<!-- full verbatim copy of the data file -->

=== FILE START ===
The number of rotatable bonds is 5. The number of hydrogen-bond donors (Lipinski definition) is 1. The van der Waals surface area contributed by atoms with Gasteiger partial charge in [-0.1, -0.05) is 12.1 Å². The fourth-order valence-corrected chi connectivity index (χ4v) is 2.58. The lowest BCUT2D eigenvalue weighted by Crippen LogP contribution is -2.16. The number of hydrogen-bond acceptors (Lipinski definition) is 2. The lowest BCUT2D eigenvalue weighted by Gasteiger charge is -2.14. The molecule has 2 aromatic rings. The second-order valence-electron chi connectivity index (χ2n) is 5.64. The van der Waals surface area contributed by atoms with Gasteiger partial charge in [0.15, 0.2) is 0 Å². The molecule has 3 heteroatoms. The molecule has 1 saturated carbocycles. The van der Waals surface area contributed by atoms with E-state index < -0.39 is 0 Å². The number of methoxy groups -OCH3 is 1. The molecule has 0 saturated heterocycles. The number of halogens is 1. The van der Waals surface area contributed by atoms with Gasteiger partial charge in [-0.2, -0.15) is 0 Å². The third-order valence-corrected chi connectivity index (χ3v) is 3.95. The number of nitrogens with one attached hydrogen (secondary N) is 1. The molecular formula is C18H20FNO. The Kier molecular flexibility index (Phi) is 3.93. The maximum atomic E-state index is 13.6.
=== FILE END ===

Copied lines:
The number of rotatable bonds is 5. The number of hydrogen-bond donors (Lipinski definition) is 1. The van der Waals surface area contributed by atoms with Gasteiger partial charge in [-0.1, -0.05) is 12.1 Å². The fourth-order valence-corrected chi connectivity index (χ4v) is 2.58. The lowest BCUT2D eigenvalue weighted by Crippen LogP contribution is -2.16. The number of hydrogen-bond acceptors (Lipinski definition) is 2. The lowest BCUT2D eigenvalue weighted by Gasteiger charge is -2.14. The molecule has 2 aromatic rings. The second-order valence-electron chi connectivity index (χ2n) is 5.64. The van der Waals surface area contributed by atoms with Gasteiger partial charge in [0.15, 0.2) is 0 Å². The molecule has 3 heteroatoms. The molecule has 1 saturated carbocycles. The van der Waals surface area contributed by atoms with E-state index < -0.39 is 0 Å². The number of methoxy groups -OCH3 is 1. The molecule has 0 saturated heterocycles. The number of halogens is 1. The van der Waals surface area contributed by atoms with Gasteiger partial charge in [-0.2, -0.15) is 0 Å². The third-order valence-corrected chi connectivity index (χ3v) is 3.95. The number of nitrogens with one attached hydrogen (secondary N) is 1. The molecular formula is C18H20FNO. The Kier molecular flexibility index (Phi) is 3.93. The maximum atomic E-state index is 13.6.